The myth of the gospel artist’s omniscience

Daniel Britt argues in a recent musicscribe post that even though the quality of production and general professionalism of albums usually goes up when handled by a record label, there’s a slightly greater chance that custom recorded albums (aka table projects) will produce “variety and possibly a surprise-success.”

I’m oversimplifying his argument for the sake of brevity, so you should read the whole post to understand the fuller context of his remarks, which are worth reading. But I want to follow up on something I was reminded of in Britt’s discussion of how much control is or is not ceded to the artist in the creative process.

Specifically, I’m fascinated (and often appalled) by the sacrosanct status of the artist’s prerogatives in gospel music. Even though I’m sure there are plenty of artists who collaborate eagerly and productively with professional creative types (producers, arrangers, writers, engineers, players), the general trend in gospel music is toward the consolidation of power and control in the artist-owner-manager. This trend in turn seems to be in service of the image of the headliner vocalist who is also master of a musical empire in all its vast complexity. Not just creatively, but also financially, managerially, visionarily.

I know of no other genre that more fully fetishizes the idea of the artist as all-seeing, all-knowing soothsayer. From song selection, hiring, firing, to costuming, PR, and stagecraft, much of what we associate with star status in sg revolves around the assumption (based largely in reality, I think) that one’s favorite marquee performer is (or tries to be) a jack of all gospel music trades, able to make sound decisions about things far afield from the singing simply because they’ve sung professionally for years.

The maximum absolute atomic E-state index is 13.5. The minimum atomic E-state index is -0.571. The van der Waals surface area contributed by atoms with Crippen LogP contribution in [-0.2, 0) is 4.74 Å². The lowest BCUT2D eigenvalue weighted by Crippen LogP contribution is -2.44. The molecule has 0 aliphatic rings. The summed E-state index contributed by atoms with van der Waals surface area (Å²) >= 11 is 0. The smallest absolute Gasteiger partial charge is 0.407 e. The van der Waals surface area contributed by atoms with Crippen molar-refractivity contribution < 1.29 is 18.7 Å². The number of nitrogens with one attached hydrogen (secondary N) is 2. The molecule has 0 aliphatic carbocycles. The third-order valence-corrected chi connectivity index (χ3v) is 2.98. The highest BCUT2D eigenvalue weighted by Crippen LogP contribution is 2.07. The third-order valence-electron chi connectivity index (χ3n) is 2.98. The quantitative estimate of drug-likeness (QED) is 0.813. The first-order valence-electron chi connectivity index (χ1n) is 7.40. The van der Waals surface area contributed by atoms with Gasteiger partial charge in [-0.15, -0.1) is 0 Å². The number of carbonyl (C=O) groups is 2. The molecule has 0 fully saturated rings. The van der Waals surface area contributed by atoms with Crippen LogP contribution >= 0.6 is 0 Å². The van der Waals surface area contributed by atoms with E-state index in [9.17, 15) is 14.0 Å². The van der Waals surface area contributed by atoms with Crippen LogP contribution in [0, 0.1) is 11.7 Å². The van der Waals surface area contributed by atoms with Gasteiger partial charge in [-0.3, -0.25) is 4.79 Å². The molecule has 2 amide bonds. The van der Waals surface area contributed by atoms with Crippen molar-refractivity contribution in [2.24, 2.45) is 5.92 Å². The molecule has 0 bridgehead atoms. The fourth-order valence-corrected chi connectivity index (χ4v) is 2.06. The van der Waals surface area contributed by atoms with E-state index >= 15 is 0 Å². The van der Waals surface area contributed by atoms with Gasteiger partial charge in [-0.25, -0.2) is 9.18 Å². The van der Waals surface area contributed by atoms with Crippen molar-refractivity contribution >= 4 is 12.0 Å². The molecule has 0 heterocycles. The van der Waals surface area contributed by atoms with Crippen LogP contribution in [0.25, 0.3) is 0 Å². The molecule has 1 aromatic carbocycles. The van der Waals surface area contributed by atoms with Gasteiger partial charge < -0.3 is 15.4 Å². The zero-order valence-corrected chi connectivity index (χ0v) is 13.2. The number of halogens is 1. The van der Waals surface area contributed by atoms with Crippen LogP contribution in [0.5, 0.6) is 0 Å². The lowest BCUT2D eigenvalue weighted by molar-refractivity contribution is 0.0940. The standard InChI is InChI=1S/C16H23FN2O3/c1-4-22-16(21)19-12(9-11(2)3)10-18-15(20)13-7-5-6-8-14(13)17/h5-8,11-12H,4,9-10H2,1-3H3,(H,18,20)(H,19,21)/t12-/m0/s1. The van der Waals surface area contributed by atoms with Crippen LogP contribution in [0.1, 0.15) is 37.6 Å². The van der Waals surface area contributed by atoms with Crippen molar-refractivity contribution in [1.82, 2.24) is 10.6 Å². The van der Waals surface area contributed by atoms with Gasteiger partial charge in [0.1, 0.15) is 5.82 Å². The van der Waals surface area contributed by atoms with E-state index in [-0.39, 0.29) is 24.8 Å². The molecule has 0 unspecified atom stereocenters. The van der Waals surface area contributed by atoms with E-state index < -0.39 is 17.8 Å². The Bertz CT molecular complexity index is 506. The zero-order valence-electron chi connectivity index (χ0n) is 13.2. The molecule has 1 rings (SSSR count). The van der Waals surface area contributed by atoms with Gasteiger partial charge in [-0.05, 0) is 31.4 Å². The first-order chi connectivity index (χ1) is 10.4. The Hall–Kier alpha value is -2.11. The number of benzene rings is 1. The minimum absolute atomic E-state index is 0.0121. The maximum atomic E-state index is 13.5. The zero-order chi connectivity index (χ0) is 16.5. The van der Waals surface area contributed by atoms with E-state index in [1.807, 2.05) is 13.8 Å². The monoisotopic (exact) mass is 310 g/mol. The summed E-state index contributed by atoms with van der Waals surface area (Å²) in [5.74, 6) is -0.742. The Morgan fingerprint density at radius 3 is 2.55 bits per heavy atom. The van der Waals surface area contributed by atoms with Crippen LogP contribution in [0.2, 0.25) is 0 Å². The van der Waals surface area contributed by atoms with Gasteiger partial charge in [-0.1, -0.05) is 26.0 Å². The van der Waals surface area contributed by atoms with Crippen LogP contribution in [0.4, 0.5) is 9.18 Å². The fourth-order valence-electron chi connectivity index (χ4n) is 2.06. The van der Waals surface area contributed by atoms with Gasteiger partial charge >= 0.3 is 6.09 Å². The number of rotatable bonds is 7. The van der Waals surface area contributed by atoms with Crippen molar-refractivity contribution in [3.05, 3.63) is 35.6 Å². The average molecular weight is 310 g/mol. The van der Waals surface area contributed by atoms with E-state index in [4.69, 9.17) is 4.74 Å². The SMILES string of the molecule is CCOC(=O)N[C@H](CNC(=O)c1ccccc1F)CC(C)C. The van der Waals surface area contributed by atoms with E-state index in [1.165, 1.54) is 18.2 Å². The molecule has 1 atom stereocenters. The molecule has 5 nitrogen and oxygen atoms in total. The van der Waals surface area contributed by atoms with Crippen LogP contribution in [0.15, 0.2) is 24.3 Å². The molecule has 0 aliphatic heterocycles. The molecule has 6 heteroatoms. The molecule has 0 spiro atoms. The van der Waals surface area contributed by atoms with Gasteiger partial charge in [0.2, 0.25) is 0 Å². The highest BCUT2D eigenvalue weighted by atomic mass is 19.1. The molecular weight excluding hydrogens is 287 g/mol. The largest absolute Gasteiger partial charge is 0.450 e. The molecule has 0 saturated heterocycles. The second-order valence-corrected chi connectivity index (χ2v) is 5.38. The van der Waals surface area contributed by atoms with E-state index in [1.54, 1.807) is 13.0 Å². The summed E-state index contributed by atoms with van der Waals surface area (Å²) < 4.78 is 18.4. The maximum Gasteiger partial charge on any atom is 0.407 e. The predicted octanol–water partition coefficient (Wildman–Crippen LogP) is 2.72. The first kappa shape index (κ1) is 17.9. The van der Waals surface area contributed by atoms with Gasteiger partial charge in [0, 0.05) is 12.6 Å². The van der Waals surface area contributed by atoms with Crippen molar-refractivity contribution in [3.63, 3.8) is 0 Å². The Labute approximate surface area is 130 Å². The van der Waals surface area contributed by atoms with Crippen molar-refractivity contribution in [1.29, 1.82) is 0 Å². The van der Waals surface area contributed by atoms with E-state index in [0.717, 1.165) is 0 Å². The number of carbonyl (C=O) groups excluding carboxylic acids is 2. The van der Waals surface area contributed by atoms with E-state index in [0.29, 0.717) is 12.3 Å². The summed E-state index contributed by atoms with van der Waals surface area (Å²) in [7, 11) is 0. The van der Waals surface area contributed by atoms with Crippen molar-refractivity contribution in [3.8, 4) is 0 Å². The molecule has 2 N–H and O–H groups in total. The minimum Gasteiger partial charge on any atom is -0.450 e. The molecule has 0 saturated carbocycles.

Which is true, if by jack of all gospel music trades we also mean “master of none.” My favorite example here is Karen Peck, though any number of artists would exemplify what I’m talking about (the Nelons, anyone? Mercy’s Mark?). In any other genre, a genuinely franchiseable talent of Karen Peck’s outsized ability and appeal wouldn’t be allowed anything like the free-wheeling authority that Peck wields in her group (I lay out my unified theory of KPNR here). There’d be a manager and a publicist and probably a staff producer (who most likely would work closely with a stable of seasoned writers) and A&R guy advising and consulting and generally strategizing and planning and working through contingencies in such a way that it would next to impossible to, say, fire a band, fill two of the three trio parts with singers who are either marginally talented or put on a short leash, and sing sets of full of tepid songs warmed up a bit at the end by a splash or two of “Four Days Late.” Do this in sg, and you’ll be treated like the gifted blonde love child of Celine Dion and Clive Davis.

Obviously some artists are genuinely capable of calling all the shots all the time. Even (and often) bad decisions artistically speaking can make money and/or make a person famous. And this is the point, really. In southern gospel it’s still possible for great talent to make a profitable career of shortsighted, artistically impoverished decisions that effectively arrest the artist’s artistic development and still be perennially celebrated as an anointed guru.